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State v. Brooks

Court of Appeals of Washington, Division 3

February 1, 2018

STATE OF WASHINGTON, Petitioner,
v.
JENA DALE BROOKS, Respondent.

          PENNELL, J.

         Washington's traffic code prohibits operating a vehicle on any part of a highway that does not meet the statutory definition of a roadway. Jena Brooks's car was stopped for violating this provision after it crossed a neutral area separating a highway onramp from an adjacent lane of travel. Because the neutral area does not meet the definition of a roadway, the stop was permissible. The superior court's ruling to the contrary is therefore reversed.

         BACKGROUND

         While merging onto westbound U.S. Route 97 from U.S. Route 2 in Chelan County, Jena Brooks's car crossed over a portion of the highway designated as a "neutral area." A neutral area is a paved triangular space separating an entrance or exit ramp from an adjacent lane of highway. The neutral area between Route 97 and its merger with westbound Route 2 is marked on each side by thick white channelizing lines. Figure 1 is a depiction of a neutral area similar to the one crossed by Ms. Brooks.[1]

         A Washington State Patrol trooper observed Ms. Brooks's vehicular activity and performed a traffic stop. Ms. Brooks was ultimately arrested for driving on a suspended license and other misdemeanor offenses.

         During proceedings in district court, Ms. Brooks filed a motion to suppress, arguing her vehicle had been stopped without cause. The motion was denied. Pertinent to this appeal, the district court ruled Ms. Brooks's merger over the highway's neutral area constituted "driving with wheels off roadway, " in violation of RCW 46.61.670. [2]Ms. Brooks was subsequently convicted of several misdemeanor offenses after a jury trial.

         Ms. Brooks successfully appealed the suppression ruling to the superior court. It found Washington's definition of a roadway ambiguous in the context of a highway's neutral area. The superior court then invoked the rule of lenity and determined Ms. Brooks should not have been stopped for driving with wheels off the roadway in violation of RCW 46.61.670.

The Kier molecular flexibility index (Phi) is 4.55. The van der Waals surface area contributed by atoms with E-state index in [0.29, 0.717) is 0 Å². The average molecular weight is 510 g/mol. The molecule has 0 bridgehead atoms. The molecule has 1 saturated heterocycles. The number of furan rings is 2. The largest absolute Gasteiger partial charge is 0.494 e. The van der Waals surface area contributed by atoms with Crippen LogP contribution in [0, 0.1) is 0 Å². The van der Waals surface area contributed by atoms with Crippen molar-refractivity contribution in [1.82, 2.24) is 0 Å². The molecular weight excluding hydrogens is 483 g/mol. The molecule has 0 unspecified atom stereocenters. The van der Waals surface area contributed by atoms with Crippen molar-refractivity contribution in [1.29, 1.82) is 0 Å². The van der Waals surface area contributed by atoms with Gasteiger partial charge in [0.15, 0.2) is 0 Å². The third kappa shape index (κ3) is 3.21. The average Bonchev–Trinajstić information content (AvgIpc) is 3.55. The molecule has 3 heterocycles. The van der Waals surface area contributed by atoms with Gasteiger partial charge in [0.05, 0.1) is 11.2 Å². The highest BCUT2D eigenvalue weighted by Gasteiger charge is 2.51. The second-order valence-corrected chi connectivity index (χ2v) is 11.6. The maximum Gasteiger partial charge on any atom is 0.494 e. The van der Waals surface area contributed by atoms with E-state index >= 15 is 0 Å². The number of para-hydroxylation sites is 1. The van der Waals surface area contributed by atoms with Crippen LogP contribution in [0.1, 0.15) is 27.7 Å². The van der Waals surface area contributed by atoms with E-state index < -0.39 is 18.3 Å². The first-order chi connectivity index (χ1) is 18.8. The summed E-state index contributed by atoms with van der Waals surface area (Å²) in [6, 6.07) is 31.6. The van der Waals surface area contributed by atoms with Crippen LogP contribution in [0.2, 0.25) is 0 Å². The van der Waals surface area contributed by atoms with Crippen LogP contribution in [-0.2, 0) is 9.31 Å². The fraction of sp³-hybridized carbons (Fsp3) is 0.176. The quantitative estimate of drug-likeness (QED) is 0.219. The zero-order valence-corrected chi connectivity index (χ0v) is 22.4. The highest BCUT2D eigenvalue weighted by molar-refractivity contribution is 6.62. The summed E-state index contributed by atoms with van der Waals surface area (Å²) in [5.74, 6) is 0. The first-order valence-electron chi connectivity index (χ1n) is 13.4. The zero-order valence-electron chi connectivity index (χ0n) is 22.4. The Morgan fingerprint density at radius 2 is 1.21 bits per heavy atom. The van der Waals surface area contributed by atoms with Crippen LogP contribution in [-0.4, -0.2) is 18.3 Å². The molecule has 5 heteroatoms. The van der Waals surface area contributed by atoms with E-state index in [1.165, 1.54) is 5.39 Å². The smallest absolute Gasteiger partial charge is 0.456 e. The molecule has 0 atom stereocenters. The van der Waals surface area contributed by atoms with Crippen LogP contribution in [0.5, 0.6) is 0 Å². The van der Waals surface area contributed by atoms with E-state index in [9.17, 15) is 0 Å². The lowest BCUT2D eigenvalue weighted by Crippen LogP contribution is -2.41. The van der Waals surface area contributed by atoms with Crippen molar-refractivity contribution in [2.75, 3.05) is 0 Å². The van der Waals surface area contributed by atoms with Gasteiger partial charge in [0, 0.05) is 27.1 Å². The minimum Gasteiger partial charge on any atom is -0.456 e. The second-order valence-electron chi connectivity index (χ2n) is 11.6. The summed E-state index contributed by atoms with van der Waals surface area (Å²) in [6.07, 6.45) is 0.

The State sought discretionary review from this court. Review was granted on two specific issues: (1) whether the term roadway is ambiguous in the current context, and (2) if the term is ambiguous, whether the rule of lenity is an available tool of statutory construction that might benefit a defendant such as Ms. Brooks.

         ANALYSIS

         Discerning the meaning of the term "roadway, " as used in RCW 46.61.670, is a matter of statutory interpretation. As such, our review is de novo. Dep't of Ecology v. Campbell & Gwinn, LLC, 146 Wn.2d 1, 9, 43 P.3d 4 (2002). We focus our statutory interpretation analysis on the language used by the legislature. In re Marriage of Schneider, 173 Wn.2d 353, 363, 268 P.3d 215 (2011). Resources such as dictionaries may be used to decipher a statute's plain meaning. Cornu-Labat v. Hosp. Dist. No. 2, 177 Wn.2d 221, 231, 298 P.3d 741 (2013). However, we will not resort to aides of construction such as legislative history and (perhaps) the rule of lenity unless we first find the legislature's language truly ambiguous. Timberline Air Serv. Inc. v. Bell Helicopter-Textron, Inc., 125 Wn.2d 305, 312, 884 P.2d 920 (1994); State v. Conover, 183 Wn.2d 706, 712, 355 P.3d 1093 (2015).

         Interpreting the term "roadway" begins with the relevant statutory text. Title 46 RCW defines "roadway" as "that portion of a highway improved, designed, or ordinarily used for vehicular travel, exclusive of the sidewalk or shoulder even though such sidewalk or shoulder is used by persons riding bicycles." RCW 46.04.500.

         The statutory definition of a roadway involves a two-part inquiry. First, we ask whether a given portion of highway meets the triggering definition of a roadway. In other words, is the area improved, designed, or ordinarily used for vehicular travel? If not, the inquiry ends. The area is not a roadway. But if at least one of the three triggering definitions applies, we go on to ask whether the area is excluded from the scope of a roadway because the area constitutes a sidewalk or shoulder. If neither exclusion applies, then the area in question falls under the legislature's definition of a roadway.

         Of the three triggering definitions, highway design is the least indicative of roadway status in the current context. A highway's neutral area is not a vehicle lane. It is too short to facilitate meaningful travel. And its triangular shape cannot consistently accommodate the size of a vehicle. Rather than being designed for vehicular travel, it is apparent the neutral area is designed as a buffer zone. It keeps vehicles separate so as to facilitate speed adjustment and, in the context of a highway onramp, safe vehicle merging.

         National standards set by the Manual on Uniform Traffic Control Devices for Streets and Highways confirm our observations about the apparent design purpose of a highway's neutral area. FED. HIGHWAY ADMIN., U.S. DEP'T OF TRANSP., MANUAL ON Uniform Traffic Control Devices for Streets and Highways (2009 ed., rev. May 2012) (MUTCD).[3] The MUTCD refers to the neutral area as an "island." MUTCD, § 31.02, at 430. As such, it is an area intended for vehicle "separation." MUTCD, § 1A. 13(03)(98), at 15. Although a neutral area may be designated either by a wide or double solid white channelizing line (MUTCD, §§ 1A.13(03)(29), at 12, 1A.13(03)(124), at 17), the two options carry no substantive significance. Like a double white line, a solid white line can serve as an indicator that crossing is ...


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